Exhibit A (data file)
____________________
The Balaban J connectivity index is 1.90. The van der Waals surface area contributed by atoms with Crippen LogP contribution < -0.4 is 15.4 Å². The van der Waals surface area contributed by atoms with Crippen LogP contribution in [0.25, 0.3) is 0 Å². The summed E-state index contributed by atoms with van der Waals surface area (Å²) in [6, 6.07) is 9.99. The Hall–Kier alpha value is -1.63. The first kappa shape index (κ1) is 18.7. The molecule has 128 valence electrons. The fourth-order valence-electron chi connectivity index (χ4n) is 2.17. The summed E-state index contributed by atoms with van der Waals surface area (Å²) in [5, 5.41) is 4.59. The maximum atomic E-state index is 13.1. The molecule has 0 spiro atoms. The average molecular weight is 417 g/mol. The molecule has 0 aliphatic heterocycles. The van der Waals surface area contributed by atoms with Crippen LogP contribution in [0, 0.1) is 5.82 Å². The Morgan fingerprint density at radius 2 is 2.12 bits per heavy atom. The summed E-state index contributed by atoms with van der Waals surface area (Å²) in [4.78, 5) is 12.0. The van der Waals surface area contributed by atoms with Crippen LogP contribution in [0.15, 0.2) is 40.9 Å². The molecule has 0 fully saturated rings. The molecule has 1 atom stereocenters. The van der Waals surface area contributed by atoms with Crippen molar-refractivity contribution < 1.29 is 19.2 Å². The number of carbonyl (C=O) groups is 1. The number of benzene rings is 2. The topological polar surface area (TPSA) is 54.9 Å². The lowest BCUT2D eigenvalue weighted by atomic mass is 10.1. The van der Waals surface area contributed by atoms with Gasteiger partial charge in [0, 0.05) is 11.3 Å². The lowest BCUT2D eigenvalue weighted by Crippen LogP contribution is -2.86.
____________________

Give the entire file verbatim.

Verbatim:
The Balaban J connectivity index is 1.90. The van der Waals surface area contributed by atoms with Crippen LogP contribution < -0.4 is 15.4 Å². The van der Waals surface area contributed by atoms with Crippen LogP contribution in [0.25, 0.3) is 0 Å². The summed E-state index contributed by atoms with van der Waals surface area (Å²) in [6, 6.07) is 9.99. The Hall–Kier alpha value is -1.63. The first kappa shape index (κ1) is 18.7. The molecule has 128 valence electrons. The fourth-order valence-electron chi connectivity index (χ4n) is 2.17. The summed E-state index contributed by atoms with van der Waals surface area (Å²) in [5, 5.41) is 4.59. The maximum atomic E-state index is 13.1. The molecule has 0 spiro atoms. The average molecular weight is 417 g/mol. The molecule has 0 aliphatic heterocycles. The van der Waals surface area contributed by atoms with Crippen LogP contribution in [0, 0.1) is 5.82 Å². The Morgan fingerprint density at radius 2 is 2.12 bits per heavy atom. The summed E-state index contributed by atoms with van der Waals surface area (Å²) in [4.78, 5) is 12.0. The van der Waals surface area contributed by atoms with Crippen LogP contribution in [0.15, 0.2) is 40.9 Å². The molecule has 0 fully saturated rings. The molecule has 1 atom stereocenters. The van der Waals surface area contributed by atoms with Crippen molar-refractivity contribution < 1.29 is 19.2 Å². The number of carbonyl (C=O) groups is 1. The number of benzene rings is 2. The topological polar surface area (TPSA) is 54.9 Å². The lowest BCUT2D eigenvalue weighted by atomic mass is 10.1. The van der Waals surface area contributed by atoms with Gasteiger partial charge in [0, 0.05) is 11.3 Å². The lowest BCUT2D eigenvalue weighted by Crippen LogP contribution is -2.86.